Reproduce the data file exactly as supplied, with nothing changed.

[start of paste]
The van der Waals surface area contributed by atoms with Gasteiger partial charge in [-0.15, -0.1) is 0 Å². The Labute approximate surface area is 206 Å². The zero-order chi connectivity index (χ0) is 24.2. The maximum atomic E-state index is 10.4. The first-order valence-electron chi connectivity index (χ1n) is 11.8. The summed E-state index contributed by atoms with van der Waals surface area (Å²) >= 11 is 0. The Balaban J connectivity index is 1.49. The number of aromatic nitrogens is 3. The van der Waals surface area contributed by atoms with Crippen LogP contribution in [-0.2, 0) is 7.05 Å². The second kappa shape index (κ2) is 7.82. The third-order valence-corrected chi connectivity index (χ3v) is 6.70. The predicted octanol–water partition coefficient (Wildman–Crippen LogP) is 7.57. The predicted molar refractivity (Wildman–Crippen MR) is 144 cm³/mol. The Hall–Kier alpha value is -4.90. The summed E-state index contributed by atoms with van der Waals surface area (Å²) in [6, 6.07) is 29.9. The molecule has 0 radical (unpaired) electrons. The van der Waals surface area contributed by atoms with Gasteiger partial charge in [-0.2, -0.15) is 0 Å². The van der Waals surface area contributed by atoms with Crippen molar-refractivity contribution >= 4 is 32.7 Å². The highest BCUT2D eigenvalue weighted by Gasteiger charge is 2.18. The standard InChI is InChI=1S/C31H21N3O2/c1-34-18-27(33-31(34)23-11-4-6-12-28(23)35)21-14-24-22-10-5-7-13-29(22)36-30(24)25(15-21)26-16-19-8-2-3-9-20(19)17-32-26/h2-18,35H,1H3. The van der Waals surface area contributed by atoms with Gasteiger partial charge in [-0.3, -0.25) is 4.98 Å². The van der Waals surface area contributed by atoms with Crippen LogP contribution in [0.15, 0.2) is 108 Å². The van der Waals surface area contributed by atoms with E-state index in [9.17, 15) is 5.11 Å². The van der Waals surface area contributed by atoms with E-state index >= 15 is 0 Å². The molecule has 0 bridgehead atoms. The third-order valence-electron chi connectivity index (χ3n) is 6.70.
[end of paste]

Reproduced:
The van der Waals surface area contributed by atoms with Gasteiger partial charge in [-0.15, -0.1) is 0 Å². The Labute approximate surface area is 206 Å². The zero-order chi connectivity index (χ0) is 24.2. The maximum atomic E-state index is 10.4. The first-order valence-electron chi connectivity index (χ1n) is 11.8. The summed E-state index contributed by atoms with van der Waals surface area (Å²) >= 11 is 0. The Balaban J connectivity index is 1.49. The number of aromatic nitrogens is 3. The van der Waals surface area contributed by atoms with Crippen LogP contribution in [-0.2, 0) is 7.05 Å². The second kappa shape index (κ2) is 7.82. The third-order valence-corrected chi connectivity index (χ3v) is 6.70. The predicted octanol–water partition coefficient (Wildman–Crippen LogP) is 7.57. The predicted molar refractivity (Wildman–Crippen MR) is 144 cm³/mol. The Hall–Kier alpha value is -4.90. The summed E-state index contributed by atoms with van der Waals surface area (Å²) in [6, 6.07) is 29.9. The molecule has 0 radical (unpaired) electrons. The van der Waals surface area contributed by atoms with Gasteiger partial charge in [-0.2, -0.15) is 0 Å². The van der Waals surface area contributed by atoms with Crippen molar-refractivity contribution >= 4 is 32.7 Å². The highest BCUT2D eigenvalue weighted by Gasteiger charge is 2.18. The standard InChI is InChI=1S/C31H21N3O2/c1-34-18-27(33-31(34)23-11-4-6-12-28(23)35)21-14-24-22-10-5-7-13-29(22)36-30(24)25(15-21)26-16-19-8-2-3-9-20(19)17-32-26/h2-18,35H,1H3. The van der Waals surface area contributed by atoms with Gasteiger partial charge in [-0.3, -0.25) is 4.98 Å². The van der Waals surface area contributed by atoms with Crippen LogP contribution in [0.15, 0.2) is 108 Å². The van der Waals surface area contributed by atoms with E-state index in [9.17, 15) is 5.11 Å². The van der Waals surface area contributed by atoms with E-state index >= 15 is 0 Å². The molecule has 0 bridgehead atoms. The third-order valence-electron chi connectivity index (χ3n) is 6.70.